In response to the CFTC announcement, Zhao tweeted “4,” which refers to a previous tweet of his from January that uses the number to tell others to “ignore FUD, fake news, attacks, etc.” FUD is an acronym for fear, uncertainty and doubt and usually references when a company feels they’re being put at a disadvantage.
This action comes at a time when the crypto industry — especially big players — is facing a lot of U.S. regulatory action, which some view as a good thing for clarity purposes, but others see as unfair or stifling for innovation. Whether this action will have a positive impact on the U.S. crypto ecosystem will be determined in the long run.
But even after a number of regulatory enforcements, the cryptocurrency market seems unaffected. The total crypto market cap slightly increased from $1.15 trillion to $1.18 trillion on the week, according to CoinMarketCap data. At the time of writing, bitcoin and ether were up about 4% and 3%, respectively, within the same time frame.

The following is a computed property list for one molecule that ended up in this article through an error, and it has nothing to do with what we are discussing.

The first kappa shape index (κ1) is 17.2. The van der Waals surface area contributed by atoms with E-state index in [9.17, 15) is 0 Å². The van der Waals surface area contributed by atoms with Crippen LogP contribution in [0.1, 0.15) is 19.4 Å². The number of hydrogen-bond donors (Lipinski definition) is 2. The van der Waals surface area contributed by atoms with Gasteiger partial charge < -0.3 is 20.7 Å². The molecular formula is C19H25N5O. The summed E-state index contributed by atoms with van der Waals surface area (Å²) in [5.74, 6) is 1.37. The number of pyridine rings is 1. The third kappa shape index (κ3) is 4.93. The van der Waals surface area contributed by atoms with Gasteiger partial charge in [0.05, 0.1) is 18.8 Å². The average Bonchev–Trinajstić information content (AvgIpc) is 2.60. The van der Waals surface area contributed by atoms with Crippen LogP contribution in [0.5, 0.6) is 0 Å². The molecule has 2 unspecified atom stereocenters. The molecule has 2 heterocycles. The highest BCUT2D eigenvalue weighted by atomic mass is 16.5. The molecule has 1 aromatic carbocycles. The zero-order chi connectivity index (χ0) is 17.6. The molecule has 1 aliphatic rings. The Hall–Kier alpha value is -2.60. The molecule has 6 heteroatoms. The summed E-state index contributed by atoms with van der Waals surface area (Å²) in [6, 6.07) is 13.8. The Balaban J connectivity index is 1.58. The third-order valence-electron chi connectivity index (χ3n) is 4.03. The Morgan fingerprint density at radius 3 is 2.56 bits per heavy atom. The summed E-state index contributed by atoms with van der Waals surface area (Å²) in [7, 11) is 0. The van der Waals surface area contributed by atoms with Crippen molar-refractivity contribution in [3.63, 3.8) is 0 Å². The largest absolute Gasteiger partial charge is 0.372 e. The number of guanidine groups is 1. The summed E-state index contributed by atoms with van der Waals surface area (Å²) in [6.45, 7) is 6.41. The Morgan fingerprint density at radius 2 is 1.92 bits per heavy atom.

This week in web3
Keeping with the theme from above, TechCrunch dove into what the Binance lawsuit from the CFTC means for the greater crypto industry — and the impact could be far-reaching. “Crypto is under attack,” Yankun Guo, partner at Chicago-based law firm Ice Miller, told TechCrunch+. “The past six months has seen a wave of complaints and enforcement actions against blue-chip names including Coinbase, Kraken and KuCoin, and it was only a matter of time until Binance had their turn.” The ultimate impact on Binance could send shockwaves through the global digital asset market, another market player noted.